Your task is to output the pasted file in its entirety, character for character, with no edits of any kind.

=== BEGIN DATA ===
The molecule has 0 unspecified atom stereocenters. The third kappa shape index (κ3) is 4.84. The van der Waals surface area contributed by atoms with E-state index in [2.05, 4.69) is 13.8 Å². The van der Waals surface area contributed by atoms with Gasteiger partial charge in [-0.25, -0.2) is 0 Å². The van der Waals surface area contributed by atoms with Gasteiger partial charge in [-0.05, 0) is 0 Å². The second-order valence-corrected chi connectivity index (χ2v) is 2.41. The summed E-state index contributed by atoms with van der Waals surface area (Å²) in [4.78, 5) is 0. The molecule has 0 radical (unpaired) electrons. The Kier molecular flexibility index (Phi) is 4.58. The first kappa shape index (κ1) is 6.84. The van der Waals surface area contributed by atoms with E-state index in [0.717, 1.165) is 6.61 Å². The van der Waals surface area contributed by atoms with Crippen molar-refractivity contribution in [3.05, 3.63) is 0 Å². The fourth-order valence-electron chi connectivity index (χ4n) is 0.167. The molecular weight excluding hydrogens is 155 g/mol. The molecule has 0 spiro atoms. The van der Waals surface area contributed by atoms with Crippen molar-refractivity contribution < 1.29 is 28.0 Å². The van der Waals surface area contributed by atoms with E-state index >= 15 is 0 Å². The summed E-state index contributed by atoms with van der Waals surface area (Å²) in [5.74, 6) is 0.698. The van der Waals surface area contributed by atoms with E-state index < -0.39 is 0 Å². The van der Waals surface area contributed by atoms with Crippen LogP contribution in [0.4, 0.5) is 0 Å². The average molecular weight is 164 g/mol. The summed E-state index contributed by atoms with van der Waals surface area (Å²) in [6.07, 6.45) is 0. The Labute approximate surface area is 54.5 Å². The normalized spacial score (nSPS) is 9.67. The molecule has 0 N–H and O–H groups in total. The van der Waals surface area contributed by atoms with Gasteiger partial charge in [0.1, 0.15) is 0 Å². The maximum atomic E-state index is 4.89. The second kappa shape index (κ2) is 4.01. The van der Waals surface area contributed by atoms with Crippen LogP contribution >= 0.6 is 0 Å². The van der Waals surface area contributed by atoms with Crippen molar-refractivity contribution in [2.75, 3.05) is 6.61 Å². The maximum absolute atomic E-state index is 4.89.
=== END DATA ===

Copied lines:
The molecule has 0 unspecified atom stereocenters. The third kappa shape index (κ3) is 4.84. The van der Waals surface area contributed by atoms with E-state index in [2.05, 4.69) is 13.8 Å². The van der Waals surface area contributed by atoms with Gasteiger partial charge in [-0.25, -0.2) is 0 Å². The van der Waals surface area contributed by atoms with Gasteiger partial charge in [-0.05, 0) is 0 Å². The second-order valence-corrected chi connectivity index (χ2v) is 2.41. The summed E-state index contributed by atoms with van der Waals surface area (Å²) in [4.78, 5) is 0. The molecule has 0 radical (unpaired) electrons. The Kier molecular flexibility index (Phi) is 4.58. The first kappa shape index (κ1) is 6.84. The van der Waals surface area contributed by atoms with E-state index in [0.717, 1.165) is 6.61 Å². The van der Waals surface area contributed by atoms with Crippen molar-refractivity contribution in [3.05, 3.63) is 0 Å². The fourth-order valence-electron chi connectivity index (χ4n) is 0.167. The molecular weight excluding hydrogens is 155 g/mol. The molecule has 0 spiro atoms. The van der Waals surface area contributed by atoms with Crippen molar-refractivity contribution < 1.29 is 28.0 Å². The van der Waals surface area contributed by atoms with E-state index >= 15 is 0 Å². The summed E-state index contributed by atoms with van der Waals surface area (Å²) in [5.74, 6) is 0.698. The van der Waals surface area contributed by atoms with E-state index < -0.39 is 0 Å². The van der Waals surface area contributed by atoms with Crippen LogP contribution in [0.4, 0.5) is 0 Å². The average molecular weight is 164 g/mol. The summed E-state index contributed by atoms with van der Waals surface area (Å²) in [6.07, 6.45) is 0. The Labute approximate surface area is 54.5 Å². The normalized spacial score (nSPS) is 9.67. The molecule has 0 N–H and O–H groups in total. The van der Waals surface area contributed by atoms with Gasteiger partial charge in [0.1, 0.15) is 0 Å². The maximum atomic E-state index is 4.89. The second kappa shape index (κ2) is 4.01. The van der Waals surface area contributed by atoms with Crippen LogP contribution >= 0.6 is 0 Å². The van der Waals surface area contributed by atoms with Crippen molar-refractivity contribution in [2.75, 3.05) is 6.61 Å². The maximum absolute atomic E-state index is 4.89.